Ulf Wiger etxuwig@REDACTED
Thu Oct 25 10:24:52 CEST 2001

On Wed, 24 Oct 2001, Erik Pearson wrote:

>I'm now hip-deep into my first Erlang project. It has been exciting, and
>very productive.
>I have encountered issues, of course. The application is very
>data-centric -- analyzing tab delimited and fixed-column-width tables,
>importing them into mnesia tables, and subsequently using these tables
>for lots of stuff.

You might want to look at the RDBMS contrib. It has, for one
thing, an import facility for a sort of tab-delimited text files.
It also has its own weird definition of a null value: '#.[].#'
It's sort of an Erlang tradition to invent an atom that no sane
user would want to input.

Atoms are stored very efficiently in RAM, but on disk, you should
expect them to expand to strings.

>It seems to me that the one solution would be a new disjoint
>datatype which represents the null value, and which has only
>one value "null".  The null value could be assigned by a
>primitive null(), values could be tested for nullness with
>null(Value), and could be stored efficiently.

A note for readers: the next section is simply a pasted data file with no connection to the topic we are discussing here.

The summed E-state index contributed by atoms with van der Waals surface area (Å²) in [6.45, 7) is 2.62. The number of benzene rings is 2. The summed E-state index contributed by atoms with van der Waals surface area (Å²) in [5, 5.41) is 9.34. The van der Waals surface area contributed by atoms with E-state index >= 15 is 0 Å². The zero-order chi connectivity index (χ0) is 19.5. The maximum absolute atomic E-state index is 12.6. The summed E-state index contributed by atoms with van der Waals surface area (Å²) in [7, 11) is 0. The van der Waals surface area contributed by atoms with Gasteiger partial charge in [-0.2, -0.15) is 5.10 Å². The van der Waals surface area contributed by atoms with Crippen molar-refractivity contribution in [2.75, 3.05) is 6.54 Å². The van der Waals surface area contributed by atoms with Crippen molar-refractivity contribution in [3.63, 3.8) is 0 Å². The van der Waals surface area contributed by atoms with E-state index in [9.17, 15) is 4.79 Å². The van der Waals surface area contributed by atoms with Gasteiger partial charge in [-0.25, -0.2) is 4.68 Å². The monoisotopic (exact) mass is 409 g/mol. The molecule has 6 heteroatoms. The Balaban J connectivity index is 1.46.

I believe it is generally accepted that any proper null handling
must be done in the underlying runtime architecture -- not in the
application. Erlang should have a proper NULL representation, and
probably also infinity and negative infinity.

In some applications, I've stored data internally wrapped inside
a tuple, e.g. {X}. The null value could then safely be
represented as e.g. {} or null, as it cannot be confused with a
legal value. The interesting twist to this is that you can also
use the Erlang ordering rules to represent infinity and negative

If {} ::= NULL, [] ::= infinity, '-infinity' ::= -(infinity),

'-infinity' < {X} < [] for all X, and
{} <> {X} (of course, and also {} < {X}, but strictly speaking,
this is irrelevant, as NULL has no useful ordering.)

Ulf Wiger                                    tfn: +46  8 719 81 95
Senior System Architect                      mob: +46 70 519 81 95
Strategic Product & System Management    ATM Multiservice Networks
Data Backbone & Optical Services Division      Ericsson Telecom AB

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